Cancel your cable or satellite ?
When we first moved into our new home here in the mountains, one of the first things we did was order satellite TV. We didn’t go with a large package, just a basic one with local channels and a few kids channels. Expensive enough though. We have Dish Network, and the cost (even with bundle savings) is $64.77 per month or $777.24 per year.
This isn’t a significant portion of our monthly budget, but big enough especially considering we really don’t watch much TV at all. In fact, the only time my wife and I watch TV is on the weekends, and that has recently been spent watching movies from Netflix (more on Netflix in a bit). Our kids don’t really watch much TV either and if they do it’s shows on either PBS or Nickelodeon. My wife and I spend our time in the evenings either reading or working on our computers. I do enjoy watching the occasional Nascar race and Carolina Panthers game, but if I couldn’t it wouldn’t be a big deal.
Alternatives to cable and satellite
Given the limited amount of time we actual spend watching TV, I honestly feel like I’m throwing $64.77 per month out the window. We do like to watch a TV show or two every so often, so completely eliminating our ability to watch TV isn’t a preferred option. As a result, I’ve spent some time researching various alternative options. Here’s what I’ve found:
Most all major network shows are available on the network’s websites. This includes shows like Lost, 20/20, Dancing with the Stars, Grey’s Anatomy, The Office, Ghost Whisperer and many more. What’s not available there is most likely available on Hulu.com which includes shows from NBC, FOX, Comedy Central, PBS, USA Network, Bravo, Fuel TV, FX, SPEED Channel, Sci Fi, Style, Sundance, E!, G4, Versus, and Oxygen.
Amazon Video on Demand also offers streamable episodes of popular TV shows from CBS, FOX, NBC and Showtime. Episodes currently run $1.99 each. They can be watched on your computer, on your TV through your computer, or by using a device such as the Ruku Player. The big advantage with Amazon Video on Demand is that episodes are commercial free, which is nice.
Quite a few options have recently become available for watching movies in addition to the standard options. Local movie stores such as Blockbuster are still an option, but so is renting online from services such as Netflix, which I have recently become a HUGE fan of. Check out: Blockbuster vs. Netflix for a great comparison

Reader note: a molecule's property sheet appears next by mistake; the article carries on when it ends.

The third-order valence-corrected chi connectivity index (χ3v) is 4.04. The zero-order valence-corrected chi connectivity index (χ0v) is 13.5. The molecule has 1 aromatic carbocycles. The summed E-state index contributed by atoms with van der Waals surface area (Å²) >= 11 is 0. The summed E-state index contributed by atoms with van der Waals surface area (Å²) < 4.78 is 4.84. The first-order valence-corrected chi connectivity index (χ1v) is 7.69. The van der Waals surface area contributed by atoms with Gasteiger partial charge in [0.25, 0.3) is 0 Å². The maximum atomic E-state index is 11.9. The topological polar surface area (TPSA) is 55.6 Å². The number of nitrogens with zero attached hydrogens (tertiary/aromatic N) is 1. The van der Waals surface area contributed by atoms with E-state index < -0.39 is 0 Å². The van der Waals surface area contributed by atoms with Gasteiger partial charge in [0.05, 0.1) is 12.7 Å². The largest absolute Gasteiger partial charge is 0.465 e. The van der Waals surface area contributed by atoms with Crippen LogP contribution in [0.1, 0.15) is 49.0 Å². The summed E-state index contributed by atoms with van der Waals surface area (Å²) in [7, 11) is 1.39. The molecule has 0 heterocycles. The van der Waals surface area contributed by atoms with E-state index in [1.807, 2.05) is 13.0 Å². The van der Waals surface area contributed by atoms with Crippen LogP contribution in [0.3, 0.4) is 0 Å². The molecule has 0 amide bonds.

Netflix offers DVD rentals by mail, along with certain movies streamable over the internet. Streamable movies can be watched through your computer directly, your computer hooked up to your TV, or by using a box such as the Ruku Player. While streaming options are limited at this point, I except this selection to grow over the next few years.
Amazon.com has also entered the business of streaming movies in edition to television shows also through Amazon Video on Demand. Movie prices are generally around $4 for a 24 hour rental.
An option I have been researching is using one of our old computers to set-up a Media PC. This would allow us to watch DVDs, YouTube videos, Netflix video on demand and Amazon Video on Demand. I’m still researching this option and if I do anything, I’ll write something up about it.
The big advantage here is that we wouldn’t need to move our laptops over to the TV.
To cancel satellite TV or not
To cancel satellite TV or not. This is the question I’ve been struggling with for the past few week. I mean, why pay the monthly fee when I could watch the very limited TV shows we normally watch for free. I’ll keep you posted on my decision and how things go.
Have any of you made this switch? Are you happy with your decision? Any major cons I should be aware of? Do you have a Media PC, Ruku Player device or something else? Share your experience, add a comment!
Photo by: vÃ¥r resa
- Money Saving Monday: 3 Tips to use the Internet and Save $1500 a Year
- How California Changed Our Budget